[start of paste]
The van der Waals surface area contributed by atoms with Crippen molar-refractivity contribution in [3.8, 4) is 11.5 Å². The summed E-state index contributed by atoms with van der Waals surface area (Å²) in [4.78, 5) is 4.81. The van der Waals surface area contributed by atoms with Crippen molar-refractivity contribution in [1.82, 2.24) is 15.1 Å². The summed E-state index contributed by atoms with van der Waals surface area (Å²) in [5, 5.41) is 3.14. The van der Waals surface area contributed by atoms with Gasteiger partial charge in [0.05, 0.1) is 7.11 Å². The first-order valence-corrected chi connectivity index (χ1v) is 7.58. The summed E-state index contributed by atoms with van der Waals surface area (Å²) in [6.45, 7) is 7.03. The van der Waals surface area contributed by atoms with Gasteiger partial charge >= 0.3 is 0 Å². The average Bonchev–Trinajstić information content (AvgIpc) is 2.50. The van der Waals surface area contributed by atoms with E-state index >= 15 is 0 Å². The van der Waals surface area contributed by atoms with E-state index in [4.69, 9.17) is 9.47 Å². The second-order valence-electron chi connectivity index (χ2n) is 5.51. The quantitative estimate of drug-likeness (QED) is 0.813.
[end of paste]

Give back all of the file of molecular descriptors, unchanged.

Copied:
The van der Waals surface area contributed by atoms with Crippen molar-refractivity contribution in [3.8, 4) is 11.5 Å². The summed E-state index contributed by atoms with van der Waals surface area (Å²) in [4.78, 5) is 4.81. The van der Waals surface area contributed by atoms with Crippen molar-refractivity contribution in [1.82, 2.24) is 15.1 Å². The summed E-state index contributed by atoms with van der Waals surface area (Å²) in [5, 5.41) is 3.14. The van der Waals surface area contributed by atoms with Gasteiger partial charge in [0.05, 0.1) is 7.11 Å². The first-order valence-corrected chi connectivity index (χ1v) is 7.58. The summed E-state index contributed by atoms with van der Waals surface area (Å²) in [6.45, 7) is 7.03. The van der Waals surface area contributed by atoms with Gasteiger partial charge >= 0.3 is 0 Å². The average Bonchev–Trinajstić information content (AvgIpc) is 2.50. The van der Waals surface area contributed by atoms with E-state index >= 15 is 0 Å². The van der Waals surface area contributed by atoms with E-state index in [4.69, 9.17) is 9.47 Å². The second-order valence-electron chi connectivity index (χ2n) is 5.51. The quantitative estimate of drug-likeness (QED) is 0.813.